In Chairs


So to pick up my story of heading to the hospital…..

I was aware enough to know a few things. One was that I needed to let some people know, including YOU, my faithful blog readers. Even though you don’t know me, I figured you might get uneasy if I just dropped off the face of the earth. So I put a little post up for you. I also was able to text my good friends and let them know. I gave them my husband’s cell number in case they needed to call.

So we packed a few things and headed down to the hospital. One thing that’s important to remember is my emotional state. Every time I have entered the hospital I have been crying, sobbing, or just numb. It is a big low point in my life. Getting through the check-in can be tough.

There’s a process to getting in the hospital. You have to start with your insurance info at one desk. That went fast. I imagine me crying and blubbering made the guy type faster. It was quiet in that room, but I didn’t care. And why should I? If I am sick enough to be in a psych hospital, I am sick enough to cry in public. And should one really count a psych hospital lobby as “public”? I think not.

Once they know you are insured, they take you to a room where a social worker talks to you. They ask you a million questions. Have you ever been on drugs? Do you smoke? Does anyone in your family have MI issues? Any abuse in your history? And it goes on and on.

Now I understand they need to know this info. But they repeat exactly the same questions 5 or 6 times as you pass down the receiving line. And since you don’t feel too good to start with….this isn’t much fun.

They made my husband leave and took me to a room. The nurse asked me to take off my clothes and she gave me a set of hospital scrubs. (I honestly thought she was going to search me for drugs or something but she didn’t.) She took me to a room called the “chair” room.

The chair room is a new invention since I was last at the hospital. It’s sort of purgatory…. a place between the outside and the hospital. This is where they send you when there are no hospital beds open and you have to wait.

This doesn’t sound too bad, I guess, unless you are sobbing yourself apart and exhausted.

I get in the chair room and look around. It’s absolutely bizarre. It’s an immaculate room about half the size of a school cafeteria with no windows. Inside are rows of recliners set up like children’s desks. There were about thirty chairs in all. And there was a person sleeping in each of these chairs, except one. Mine.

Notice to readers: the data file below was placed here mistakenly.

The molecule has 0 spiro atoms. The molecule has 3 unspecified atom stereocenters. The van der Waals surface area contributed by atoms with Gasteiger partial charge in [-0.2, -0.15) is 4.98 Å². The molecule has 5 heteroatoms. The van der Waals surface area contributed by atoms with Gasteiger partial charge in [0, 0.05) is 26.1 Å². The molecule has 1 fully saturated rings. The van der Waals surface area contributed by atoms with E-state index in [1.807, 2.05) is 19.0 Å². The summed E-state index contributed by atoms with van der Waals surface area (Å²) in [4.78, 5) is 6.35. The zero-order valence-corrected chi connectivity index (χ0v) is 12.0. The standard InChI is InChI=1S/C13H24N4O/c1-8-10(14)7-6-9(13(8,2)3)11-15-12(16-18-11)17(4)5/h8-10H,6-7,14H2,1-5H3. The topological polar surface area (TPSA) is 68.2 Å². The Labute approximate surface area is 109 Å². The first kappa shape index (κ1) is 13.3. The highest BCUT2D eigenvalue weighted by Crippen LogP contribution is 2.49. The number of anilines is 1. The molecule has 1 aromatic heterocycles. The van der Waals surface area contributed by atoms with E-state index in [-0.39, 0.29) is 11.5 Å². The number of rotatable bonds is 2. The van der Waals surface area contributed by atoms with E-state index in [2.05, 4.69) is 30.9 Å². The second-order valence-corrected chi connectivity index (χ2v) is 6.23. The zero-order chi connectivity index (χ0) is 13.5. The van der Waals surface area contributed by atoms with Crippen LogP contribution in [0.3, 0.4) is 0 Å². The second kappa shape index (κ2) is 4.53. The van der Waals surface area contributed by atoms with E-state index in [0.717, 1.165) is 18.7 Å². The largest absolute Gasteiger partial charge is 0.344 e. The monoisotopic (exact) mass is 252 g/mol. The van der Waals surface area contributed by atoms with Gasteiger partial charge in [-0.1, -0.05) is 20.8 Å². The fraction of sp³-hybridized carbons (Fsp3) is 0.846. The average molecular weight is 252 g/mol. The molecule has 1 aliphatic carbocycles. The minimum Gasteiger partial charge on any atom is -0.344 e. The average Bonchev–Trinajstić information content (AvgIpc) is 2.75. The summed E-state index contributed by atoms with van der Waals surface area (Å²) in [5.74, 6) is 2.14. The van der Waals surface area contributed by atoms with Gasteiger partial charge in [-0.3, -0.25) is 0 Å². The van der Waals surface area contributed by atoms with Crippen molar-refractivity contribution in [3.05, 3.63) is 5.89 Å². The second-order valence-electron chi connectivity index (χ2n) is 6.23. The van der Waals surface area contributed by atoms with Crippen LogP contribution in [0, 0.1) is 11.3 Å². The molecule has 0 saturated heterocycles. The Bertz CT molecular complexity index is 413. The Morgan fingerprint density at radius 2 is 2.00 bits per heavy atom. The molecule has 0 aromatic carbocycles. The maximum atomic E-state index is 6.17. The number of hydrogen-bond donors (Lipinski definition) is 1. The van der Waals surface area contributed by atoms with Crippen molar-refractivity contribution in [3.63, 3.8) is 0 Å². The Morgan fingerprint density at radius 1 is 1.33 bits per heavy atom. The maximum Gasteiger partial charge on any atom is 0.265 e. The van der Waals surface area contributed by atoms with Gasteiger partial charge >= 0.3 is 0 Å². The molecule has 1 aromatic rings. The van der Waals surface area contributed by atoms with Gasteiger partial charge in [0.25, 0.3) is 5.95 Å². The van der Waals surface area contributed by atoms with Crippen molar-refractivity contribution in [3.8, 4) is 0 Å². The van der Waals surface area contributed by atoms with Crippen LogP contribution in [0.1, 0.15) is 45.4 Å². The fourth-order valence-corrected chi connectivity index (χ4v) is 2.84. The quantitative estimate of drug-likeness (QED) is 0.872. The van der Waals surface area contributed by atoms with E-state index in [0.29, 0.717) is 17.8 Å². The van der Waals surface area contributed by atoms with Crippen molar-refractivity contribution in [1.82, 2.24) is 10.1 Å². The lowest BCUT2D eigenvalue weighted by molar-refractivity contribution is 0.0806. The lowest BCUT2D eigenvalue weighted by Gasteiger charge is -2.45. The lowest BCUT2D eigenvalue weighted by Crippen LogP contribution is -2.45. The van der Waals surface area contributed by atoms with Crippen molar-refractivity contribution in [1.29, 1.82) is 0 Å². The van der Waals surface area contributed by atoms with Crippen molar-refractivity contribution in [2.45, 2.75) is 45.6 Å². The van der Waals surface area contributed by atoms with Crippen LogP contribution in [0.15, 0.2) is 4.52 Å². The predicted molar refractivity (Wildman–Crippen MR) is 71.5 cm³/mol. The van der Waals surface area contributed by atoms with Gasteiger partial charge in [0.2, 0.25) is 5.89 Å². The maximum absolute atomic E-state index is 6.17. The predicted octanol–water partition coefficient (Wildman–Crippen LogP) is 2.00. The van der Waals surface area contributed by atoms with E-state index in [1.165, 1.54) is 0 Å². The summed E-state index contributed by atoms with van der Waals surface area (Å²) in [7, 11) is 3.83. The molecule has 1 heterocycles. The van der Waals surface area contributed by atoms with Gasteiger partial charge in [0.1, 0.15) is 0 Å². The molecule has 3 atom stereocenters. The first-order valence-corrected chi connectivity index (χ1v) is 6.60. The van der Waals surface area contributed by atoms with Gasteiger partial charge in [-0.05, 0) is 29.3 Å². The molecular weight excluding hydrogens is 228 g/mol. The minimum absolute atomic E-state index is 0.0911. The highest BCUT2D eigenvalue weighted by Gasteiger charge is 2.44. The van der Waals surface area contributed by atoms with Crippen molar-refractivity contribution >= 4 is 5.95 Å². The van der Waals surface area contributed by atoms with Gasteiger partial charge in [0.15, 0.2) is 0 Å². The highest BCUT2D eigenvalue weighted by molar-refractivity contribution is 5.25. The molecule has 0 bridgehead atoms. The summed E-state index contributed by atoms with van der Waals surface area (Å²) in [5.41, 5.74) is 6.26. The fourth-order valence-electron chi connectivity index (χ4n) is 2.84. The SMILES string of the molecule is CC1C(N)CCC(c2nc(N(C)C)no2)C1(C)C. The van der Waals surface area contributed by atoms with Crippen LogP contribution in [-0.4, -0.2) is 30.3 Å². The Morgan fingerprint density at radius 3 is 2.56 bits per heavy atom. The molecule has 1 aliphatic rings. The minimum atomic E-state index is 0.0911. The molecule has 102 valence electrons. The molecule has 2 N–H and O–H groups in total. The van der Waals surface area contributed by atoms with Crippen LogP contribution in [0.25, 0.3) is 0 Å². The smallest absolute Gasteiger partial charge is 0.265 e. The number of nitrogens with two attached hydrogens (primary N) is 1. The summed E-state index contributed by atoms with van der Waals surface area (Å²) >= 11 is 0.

There was a nurse’s station off to the side with about 10 nurses floating around. There was one doctor there all night and day. There were three “techs” at a time sitting at the back of the room. Their job was to unlock the bathroom door and generally maintain order I think. They were busy on their iPads, etc. and didn’t pay much attention to us.

They got me into a recliner and gave me some Ativan. It was weird to be tranquilized and staring around at all these other people sleeping. There was a huge TV on the front wall and we were all faced that way. They played a series called “Justified”. This was fine until you realized they were playing the same episode on repeat.

The recliner laid all the way back so you could sleep. They gave you four thin blankets: one to tie over the top back of the chair, one for the seat of it, one to serve as a pillow, and one to throw over the top of you.

Food came on a tray for each meal. I don’t remember a lot about this. All I do recall are the long nights and watching the other sleepers. It was like something out of a Robin Cook medical thriller.

I kept crying quietly and this one nurse kept coming by to ask me why I was crying. Which I mean, honest to God, is a lame ass question. Trapped in a recliner watching a repeat of Justified? Seeing more visions of things streaming out of the TV? No shower? (And you know I hate showers.)

I was there 48 hours before I got a bed.

When I got to the hospital proper, the first thing some guy asked me was “How long were you in chairs?” So now I have a new psych phrase: “in chairs”.

My next post will cover my time in the actual hospital.

As far as an update on my current situation: I am still exhausted. I am sleeping better and I did it without a Valium last night. I am planning on getting my nails done and attending my women’s support group tomorrow. I saw my pdoc on Friday and he left me on all the meds. I see him again in two weeks.

I feel better mentally but still have no energy. And boy am I hungry! I think it is the Abilify. But I have become super vigilant about what I eat. I am determined to at least not gain any weight. I got through part of a yoga DVD yesterday.

I have little interest in my blog. I don’t mean I have little interest in YOU…I appreciate each and every one of you and am glad you are here. But writing is hard. I also have had a hard time listening to my audio books. However, my husband reminded me I have not been out of the hospital that long.

I do feel restless and think once I get going, I will have more desire to go places. I already have two activities set up with good friends in the next couple of weeks. I am so determined not to cancel.

But let’s start with tomorrow…my nails and the women’s group. One day at a time, right?

So I will be back in a couple of days with another chapter of the fiction. And then the final installment of my hospital journey.

You all could help me if you’d like. Do you have any questions about being in the hospital? If you do, put them in the comments section. This will help me have a prompt to get started by.

love and hugs to all,


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